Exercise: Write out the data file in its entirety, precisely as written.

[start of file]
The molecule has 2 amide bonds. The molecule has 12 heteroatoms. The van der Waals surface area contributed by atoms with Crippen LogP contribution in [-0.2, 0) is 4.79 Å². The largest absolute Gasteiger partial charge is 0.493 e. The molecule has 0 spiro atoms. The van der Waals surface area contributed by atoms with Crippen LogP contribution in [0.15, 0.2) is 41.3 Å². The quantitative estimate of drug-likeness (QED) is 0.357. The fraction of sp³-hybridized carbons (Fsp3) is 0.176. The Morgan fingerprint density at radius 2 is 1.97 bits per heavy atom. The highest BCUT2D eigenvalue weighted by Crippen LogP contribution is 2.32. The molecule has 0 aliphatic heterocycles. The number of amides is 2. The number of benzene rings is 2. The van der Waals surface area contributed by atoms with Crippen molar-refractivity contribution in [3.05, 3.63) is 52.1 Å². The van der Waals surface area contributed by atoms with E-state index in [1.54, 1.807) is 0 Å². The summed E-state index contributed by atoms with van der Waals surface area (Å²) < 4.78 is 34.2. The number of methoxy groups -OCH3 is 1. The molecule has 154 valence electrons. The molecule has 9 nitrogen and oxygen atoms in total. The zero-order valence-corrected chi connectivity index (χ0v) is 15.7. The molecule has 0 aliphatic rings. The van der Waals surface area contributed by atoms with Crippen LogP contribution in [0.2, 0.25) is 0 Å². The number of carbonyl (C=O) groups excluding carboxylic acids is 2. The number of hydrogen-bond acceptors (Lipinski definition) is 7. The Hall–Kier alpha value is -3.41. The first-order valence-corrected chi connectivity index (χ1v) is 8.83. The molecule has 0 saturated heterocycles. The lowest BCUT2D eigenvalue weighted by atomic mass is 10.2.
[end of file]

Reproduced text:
The molecule has 2 amide bonds. The molecule has 12 heteroatoms. The van der Waals surface area contributed by atoms with Crippen LogP contribution in [-0.2, 0) is 4.79 Å². The largest absolute Gasteiger partial charge is 0.493 e. The molecule has 0 spiro atoms. The van der Waals surface area contributed by atoms with Crippen LogP contribution in [0.15, 0.2) is 41.3 Å². The quantitative estimate of drug-likeness (QED) is 0.357. The fraction of sp³-hybridized carbons (Fsp3) is 0.176. The Morgan fingerprint density at radius 2 is 1.97 bits per heavy atom. The highest BCUT2D eigenvalue weighted by Crippen LogP contribution is 2.32. The molecule has 0 aliphatic heterocycles. The number of amides is 2. The number of benzene rings is 2. The van der Waals surface area contributed by atoms with Crippen molar-refractivity contribution in [3.05, 3.63) is 52.1 Å². The van der Waals surface area contributed by atoms with E-state index in [1.54, 1.807) is 0 Å². The summed E-state index contributed by atoms with van der Waals surface area (Å²) < 4.78 is 34.2. The number of methoxy groups -OCH3 is 1. The molecule has 154 valence electrons. The molecule has 9 nitrogen and oxygen atoms in total. The zero-order valence-corrected chi connectivity index (χ0v) is 15.7. The molecule has 0 aliphatic rings. The van der Waals surface area contributed by atoms with Crippen LogP contribution in [0.2, 0.25) is 0 Å². The number of carbonyl (C=O) groups excluding carboxylic acids is 2. The number of hydrogen-bond acceptors (Lipinski definition) is 7. The Hall–Kier alpha value is -3.41. The first-order valence-corrected chi connectivity index (χ1v) is 8.83. The molecule has 0 saturated heterocycles. The lowest BCUT2D eigenvalue weighted by atomic mass is 10.2.